Alcoholism: The Process and Progression of the Most Common Addiction
Alcoholism: The Disease Model
Alcoholism was declared a disease by the American Medical Association in 1956. Some groups of people agreed to this decision whilst others expressed doubt; alcohol consumption has been an acceptable, and sometimes necessary, sociocultural practice for almost 2000 years. Until alcoholism was officially declared a disease, people who suffered from addiction to alcohol were critically and negatively judged, viewed as weak willed, and/or simply bad. Remnants of these perspectives persist in the current stigma of those with alcoholism and substance addiction. The truth is that public opinion can take a long time to change and advocating for that change through education and raising awareness significantly helps in shifting perspectives from stigma to acceptance, empathy, and understanding.
The Disease Model
Alcoholism is considered a disease because it meets the three criteria of the disease model: it has a cause, it has an obvious set of symptoms and it causes physical changes during the course of its progression. Some people have a genetic predisposition to alcoholism. Additionally, similar to many other diseases, it is potentially fatal if not treated. A common comparison to illustrate the disease model further is the comparison of alcoholism and diabetes. In the case of diabetes, when glucose accumulates in excessive amounts, it results in severe metabolic dysregulation and negatively effects cognition. Similarly, excessive alcohol consumption causes severe metabolic dysregulation and cognitive dysfunction. Behavioral patterns, genetic predispositions and environmental factors often combine to create chronic alcohol use, tolerance, dependency, and addiction. Although chronic, alcoholism is a treatable disease through proper medical, individual, and group support.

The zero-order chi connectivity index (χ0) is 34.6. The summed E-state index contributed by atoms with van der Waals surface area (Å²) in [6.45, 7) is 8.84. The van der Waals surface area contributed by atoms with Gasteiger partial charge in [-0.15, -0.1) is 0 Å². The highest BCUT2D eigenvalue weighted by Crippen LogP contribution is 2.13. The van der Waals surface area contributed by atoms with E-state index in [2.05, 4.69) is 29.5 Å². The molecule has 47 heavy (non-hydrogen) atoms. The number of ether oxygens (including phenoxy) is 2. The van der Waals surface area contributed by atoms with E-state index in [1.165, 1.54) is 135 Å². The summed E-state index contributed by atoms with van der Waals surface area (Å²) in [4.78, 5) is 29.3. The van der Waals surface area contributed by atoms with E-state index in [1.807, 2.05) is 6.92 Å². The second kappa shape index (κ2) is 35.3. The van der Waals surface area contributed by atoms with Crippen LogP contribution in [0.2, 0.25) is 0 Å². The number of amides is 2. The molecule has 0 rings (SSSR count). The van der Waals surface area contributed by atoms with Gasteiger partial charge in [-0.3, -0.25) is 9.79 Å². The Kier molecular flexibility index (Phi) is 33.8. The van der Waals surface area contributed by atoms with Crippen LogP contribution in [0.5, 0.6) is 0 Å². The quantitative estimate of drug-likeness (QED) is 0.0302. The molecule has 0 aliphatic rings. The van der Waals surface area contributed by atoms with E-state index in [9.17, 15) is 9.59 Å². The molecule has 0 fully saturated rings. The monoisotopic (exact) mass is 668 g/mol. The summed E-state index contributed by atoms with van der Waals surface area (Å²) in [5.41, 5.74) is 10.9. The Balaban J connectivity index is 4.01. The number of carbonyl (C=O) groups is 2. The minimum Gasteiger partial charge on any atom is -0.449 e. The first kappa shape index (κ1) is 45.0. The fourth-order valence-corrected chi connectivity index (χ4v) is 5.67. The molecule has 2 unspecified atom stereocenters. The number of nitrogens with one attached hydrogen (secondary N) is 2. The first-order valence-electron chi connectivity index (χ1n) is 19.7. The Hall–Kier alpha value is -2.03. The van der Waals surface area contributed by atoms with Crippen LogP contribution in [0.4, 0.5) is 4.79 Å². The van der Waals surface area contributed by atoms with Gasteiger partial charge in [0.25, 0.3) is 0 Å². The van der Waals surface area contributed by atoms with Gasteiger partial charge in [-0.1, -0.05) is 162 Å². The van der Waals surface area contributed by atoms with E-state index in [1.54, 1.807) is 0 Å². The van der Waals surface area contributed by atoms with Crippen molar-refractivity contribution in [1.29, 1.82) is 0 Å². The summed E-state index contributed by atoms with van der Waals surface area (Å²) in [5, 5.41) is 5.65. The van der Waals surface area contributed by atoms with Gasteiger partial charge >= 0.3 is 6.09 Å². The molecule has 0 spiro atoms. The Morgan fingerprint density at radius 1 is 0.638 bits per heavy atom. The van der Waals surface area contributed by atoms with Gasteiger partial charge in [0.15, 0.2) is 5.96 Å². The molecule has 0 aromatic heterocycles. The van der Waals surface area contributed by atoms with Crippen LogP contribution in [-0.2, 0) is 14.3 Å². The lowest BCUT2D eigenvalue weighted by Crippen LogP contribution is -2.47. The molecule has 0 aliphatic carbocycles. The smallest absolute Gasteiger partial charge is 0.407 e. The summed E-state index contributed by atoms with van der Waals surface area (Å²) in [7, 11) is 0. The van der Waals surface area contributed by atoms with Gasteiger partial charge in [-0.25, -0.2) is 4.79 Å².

Following the disease model and progression, the introduction of the causative factor, alcohol, is the first step of progression. The environment, which includes the possible reasons that cause a person to start drinking alcohol (peer influence, celebration, tradition, or experimentation and risk-taking) is referred to as the susceptible environment. Genetic factors influence the person’s physical and psychological reactions to the alcohol consumption. In some cases where there is a long family history of substance abuse, individuals report abusing the substance immediately after the first use. Not all people, however, continue drinking or using illicit substances after experimentation or first-time use. For those individuals, there is no progression to tolerance or dependency.
Signs and Symptoms of Alcoholism
When physical and psychological changes become significant, behaviors and behavioral patterns begin to change. The signs and symptoms of alcohol dependency include:
- Symptoms of chronic depression
- Mood Swings including increased irritation or agitation, and reduced ability to cope with daily stress
- Preoccupation with drinking; creating a lifestyle around drinking behaviors and patterns
- Denial of addiction
- In severe dependency, physical symptoms of withdrawal accompany changes in mental status between intoxication and withdrawal.
These symptoms start as mild complaints but increase in severity over time. As alcohol dependency progresses to alcoholism, individuals become increasingly motivated to drink, often at the expense of financial, social, and interpersonal problems and loss.
What is Alcoholic Psychosis?
Alcohol is a neurotoxin; chronic consumption of neurotoxins can produce effects that mimic organic psychosis and psychotic disorders. Alcoholic psychosis is one of the many psychological complications produced by the chronic, heavy drinking. Heavy drinking is defined by the Substance Abuse and Mental Health Services Administration (SAMHSA) as the consumption of 5 or more drinks, in one day, on five or more days per week. Continued alcohol consumption can lead to secondary psychosis that is characterized by hallucination, delirium and delusions; masking the link with reality. Alcoholic psychosis can pose a life-threatening situation if not treated properly.
How Alcoholic Psychosis Occurs in the Brain
Alcoholic psychosis can be seen in states of acute intoxication and alcoholic withdrawal. Heavy alcoholic consumption for a prolonged period is the main culprit behind alcoholic psychosis. As alcohol enters the brain, it alters proteins involved in the regulation of neurotransmitters and their pathways. Among these different brain pathways, the paths of dopamine and serotonin make up the dopaminergic system, the system most affected by alcohol. The overstimulation of the dopaminergic system causes rapid-firing of the brain’s neurons, causing a flood of stimulation. Similar to the brain functioning of those with schizophrenia or suffering a psychotic episode, the flood of stimulation causes the person to hear, see, or sometimes smell, things around them that are not present; this is called a hallucination.